Marie McInerney writes:
The article below previews some of the key issues nominated by conference presenters, participants and organisers.
VICSERV has also curated some useful public Twitter lists of people attending and speaking at the conference (see above), as well as others who may be of interest to conference followers. Check out the lists here.
Keynote speaker Dr Simon Duffy
Director of the Centre for Welfare Reform in the UK
CEO of the North Western Melbourne Primary Health Network
Associate Professor Jane Burns
CEO, Young and Well Cooperative Research Centre
VICSERV Policy and Communications Manager
Dr Lisa Brophy
Senior Research Fellow, The Centre for Mental Health, Melbourne School of Population and Global Health, University of Melbourne, and Director of Research, Mind Australia
Focus on innovation
The theme of the conference is Towards Recovery: Hope, Innovation, Co-design – and a number of the issues on its agenda were also explored in VICSERV’s recent edition of its newparadigm magazine.
The conference comes at a time of great change for the mental health sector, in Victoria and beyond.
Recent reforms include the establishment of Primary Health Networks and the considerable expansion in their scope in community mental health and suicide prevention in response to the Review of Mental Health Programmes and Services.
But Victoria also faces a unique major challenge for mental health under the National Disability Insurance Scheme, with all of its mental health community support funds committed to the NDIS.
That raises major issues around eligibility for the NDIS – about definitions of ‘permanent disability’ and how recovery can be understood – that will also mean challenges for other states and territories.
VICSERV has been studying the NDIS trial programs at Barwon to explore the gaps and problems, amid concern that people who are deemed ineligible for NDIS support won’t be able to go back to their current support services.
A number of conference sessions will look at these issues, including an interactive ‘Hypothetical’ using the Harvard Case Method to explore a real life scenario, which promises a surprise twist.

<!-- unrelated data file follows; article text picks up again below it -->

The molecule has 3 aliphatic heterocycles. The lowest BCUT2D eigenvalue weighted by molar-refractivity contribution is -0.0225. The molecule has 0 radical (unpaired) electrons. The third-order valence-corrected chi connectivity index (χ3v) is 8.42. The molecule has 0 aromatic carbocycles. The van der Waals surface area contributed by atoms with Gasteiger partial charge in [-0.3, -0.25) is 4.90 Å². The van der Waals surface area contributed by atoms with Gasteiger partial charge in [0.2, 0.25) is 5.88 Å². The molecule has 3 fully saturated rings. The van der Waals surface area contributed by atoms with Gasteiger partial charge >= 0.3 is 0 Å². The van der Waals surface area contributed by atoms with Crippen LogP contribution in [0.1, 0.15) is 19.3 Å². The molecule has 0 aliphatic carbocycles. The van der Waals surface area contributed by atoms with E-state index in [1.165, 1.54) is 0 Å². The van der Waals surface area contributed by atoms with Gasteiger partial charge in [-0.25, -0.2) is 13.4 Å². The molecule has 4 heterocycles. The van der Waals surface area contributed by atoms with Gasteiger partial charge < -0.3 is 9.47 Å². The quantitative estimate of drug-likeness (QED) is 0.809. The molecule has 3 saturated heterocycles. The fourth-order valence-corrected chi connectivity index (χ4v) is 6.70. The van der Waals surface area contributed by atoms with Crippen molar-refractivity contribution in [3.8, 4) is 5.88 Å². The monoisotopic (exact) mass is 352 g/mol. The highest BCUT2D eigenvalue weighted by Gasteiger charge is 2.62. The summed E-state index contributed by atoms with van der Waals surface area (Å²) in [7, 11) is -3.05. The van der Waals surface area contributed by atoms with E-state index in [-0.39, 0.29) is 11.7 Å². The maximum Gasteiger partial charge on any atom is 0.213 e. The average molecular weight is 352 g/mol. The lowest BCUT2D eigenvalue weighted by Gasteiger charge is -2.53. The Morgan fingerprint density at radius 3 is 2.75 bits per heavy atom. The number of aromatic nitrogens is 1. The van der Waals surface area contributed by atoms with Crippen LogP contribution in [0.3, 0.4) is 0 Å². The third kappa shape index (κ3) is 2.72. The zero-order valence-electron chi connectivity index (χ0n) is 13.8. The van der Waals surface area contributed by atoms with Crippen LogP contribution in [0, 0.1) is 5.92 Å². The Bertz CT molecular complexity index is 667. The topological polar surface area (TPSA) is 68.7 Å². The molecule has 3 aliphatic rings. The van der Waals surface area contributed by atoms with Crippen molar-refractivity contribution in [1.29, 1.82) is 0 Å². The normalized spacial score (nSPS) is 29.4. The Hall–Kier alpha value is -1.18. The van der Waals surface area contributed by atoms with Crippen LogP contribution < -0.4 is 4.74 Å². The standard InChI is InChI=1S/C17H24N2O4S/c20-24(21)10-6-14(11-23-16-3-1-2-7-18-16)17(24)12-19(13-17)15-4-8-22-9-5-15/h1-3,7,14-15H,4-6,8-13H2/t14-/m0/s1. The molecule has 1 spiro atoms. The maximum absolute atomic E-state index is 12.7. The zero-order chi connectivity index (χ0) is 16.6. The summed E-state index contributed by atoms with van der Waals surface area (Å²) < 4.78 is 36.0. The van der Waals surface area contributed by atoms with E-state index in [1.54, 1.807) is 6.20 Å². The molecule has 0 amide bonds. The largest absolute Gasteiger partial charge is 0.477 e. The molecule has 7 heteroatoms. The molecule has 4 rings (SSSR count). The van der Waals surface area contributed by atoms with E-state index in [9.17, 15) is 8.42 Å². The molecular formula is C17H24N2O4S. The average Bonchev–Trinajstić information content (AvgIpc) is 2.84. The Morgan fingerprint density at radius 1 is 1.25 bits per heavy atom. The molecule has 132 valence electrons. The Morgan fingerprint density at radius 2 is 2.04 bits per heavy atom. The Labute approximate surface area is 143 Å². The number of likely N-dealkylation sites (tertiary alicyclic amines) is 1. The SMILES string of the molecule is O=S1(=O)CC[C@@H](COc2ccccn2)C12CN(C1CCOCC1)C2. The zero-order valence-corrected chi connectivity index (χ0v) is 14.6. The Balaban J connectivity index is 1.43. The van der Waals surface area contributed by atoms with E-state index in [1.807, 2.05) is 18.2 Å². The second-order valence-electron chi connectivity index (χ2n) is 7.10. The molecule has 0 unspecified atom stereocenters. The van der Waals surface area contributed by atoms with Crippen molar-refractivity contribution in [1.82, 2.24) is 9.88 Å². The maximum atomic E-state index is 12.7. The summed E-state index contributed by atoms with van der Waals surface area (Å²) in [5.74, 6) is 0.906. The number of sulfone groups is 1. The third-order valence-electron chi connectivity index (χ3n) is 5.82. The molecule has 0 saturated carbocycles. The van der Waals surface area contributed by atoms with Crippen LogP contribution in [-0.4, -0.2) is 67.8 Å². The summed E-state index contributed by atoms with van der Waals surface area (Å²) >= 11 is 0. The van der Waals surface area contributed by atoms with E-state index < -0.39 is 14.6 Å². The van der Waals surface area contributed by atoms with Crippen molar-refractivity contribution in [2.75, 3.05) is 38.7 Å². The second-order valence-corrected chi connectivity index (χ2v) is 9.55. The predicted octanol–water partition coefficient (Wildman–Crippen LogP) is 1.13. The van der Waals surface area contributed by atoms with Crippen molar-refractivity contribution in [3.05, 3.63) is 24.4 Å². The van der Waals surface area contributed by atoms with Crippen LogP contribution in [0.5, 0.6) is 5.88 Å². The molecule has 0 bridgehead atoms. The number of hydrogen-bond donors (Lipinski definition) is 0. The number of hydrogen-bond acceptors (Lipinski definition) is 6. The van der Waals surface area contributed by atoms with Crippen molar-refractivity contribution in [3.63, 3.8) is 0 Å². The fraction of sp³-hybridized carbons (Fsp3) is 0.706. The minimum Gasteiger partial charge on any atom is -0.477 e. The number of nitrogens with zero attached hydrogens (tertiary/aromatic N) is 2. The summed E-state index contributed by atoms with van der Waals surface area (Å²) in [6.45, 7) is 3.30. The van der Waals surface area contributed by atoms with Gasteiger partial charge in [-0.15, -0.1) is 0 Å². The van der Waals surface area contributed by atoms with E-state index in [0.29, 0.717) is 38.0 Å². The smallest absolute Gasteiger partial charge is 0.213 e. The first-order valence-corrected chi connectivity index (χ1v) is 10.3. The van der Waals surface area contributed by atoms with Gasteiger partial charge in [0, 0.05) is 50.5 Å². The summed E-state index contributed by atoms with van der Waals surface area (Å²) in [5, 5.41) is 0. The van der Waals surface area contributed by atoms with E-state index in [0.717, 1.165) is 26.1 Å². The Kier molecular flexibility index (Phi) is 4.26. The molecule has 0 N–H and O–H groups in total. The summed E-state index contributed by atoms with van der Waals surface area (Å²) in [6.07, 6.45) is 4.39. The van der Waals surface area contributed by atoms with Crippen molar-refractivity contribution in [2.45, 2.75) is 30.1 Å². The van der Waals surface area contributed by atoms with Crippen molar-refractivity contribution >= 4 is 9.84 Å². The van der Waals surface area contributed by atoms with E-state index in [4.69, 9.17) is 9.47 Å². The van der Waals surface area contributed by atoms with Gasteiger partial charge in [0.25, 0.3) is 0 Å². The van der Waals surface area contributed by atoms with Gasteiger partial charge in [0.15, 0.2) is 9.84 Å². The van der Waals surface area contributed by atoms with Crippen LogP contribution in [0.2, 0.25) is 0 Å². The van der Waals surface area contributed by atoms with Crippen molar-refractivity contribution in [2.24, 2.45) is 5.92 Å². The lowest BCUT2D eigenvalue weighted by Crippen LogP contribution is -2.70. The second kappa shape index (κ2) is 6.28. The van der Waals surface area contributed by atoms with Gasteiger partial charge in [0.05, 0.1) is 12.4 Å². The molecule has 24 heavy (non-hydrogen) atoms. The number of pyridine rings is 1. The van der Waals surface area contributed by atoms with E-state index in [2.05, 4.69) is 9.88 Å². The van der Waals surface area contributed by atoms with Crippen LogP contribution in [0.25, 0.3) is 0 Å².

Following concerns expressed this week by former Australian of the Year Professor Patrick McGorry, there will be a timely panel discussion on the role of the Primary Health Networks within the context of national mental health reform, led by Chris Carter, CEO, North Western Melbourne PHN, Lyn Morgain, CEO of cohealth, and Jason Trethowan – CEO, Western Victoria PHN.
The conference’s keynote speakers include Dr Simon Duffy, Director of the Centre for Welfare Reform in the UK (see his ‘priority’ above), and Professor Mark Salzer from the Department of Rehabilitation Sciences at Temple University in the US.
Watch Duffy in the clip below on the meaning of citizenship, one of the themes of his keynote.
Salzer will speak on “A life in the community like everyone else: Evidence and innovation”, calling for innovation in self-determination, authentic peer support, technology and addressing environmental barriers to inclusion that see “the person”, not “the patient”.
The conference will focus on finding better ways to respect and strengthen the voices of consumers and peers in mental health, and will feature some innovative thinking and practice on how to build a peer workforce, including in acute settings.
Other sessions will look at varying cultural experiences and challenges in mental health, including programs working to provide good care and address stigma in Arabic and Chinese communities.
As part of a number of presentations on ways to address unmet needs for Aboriginal and Torres Strait Islander people experiencing mental health issues, conference participants will hear from the Wadamba Wilam program as an example of a collaborative approach that has been targeting homelessness and mental illness in a proactive and positive way.
The conference will look at particular issues for young people, carers, and the lack of access to services in non-metropolitan regions. In the wake of the recent landmark report from Victoria’s Royal Commission into Family Violence, one session will explore the intersection of mental illness with family violence, alcohol and other drugs and trauma.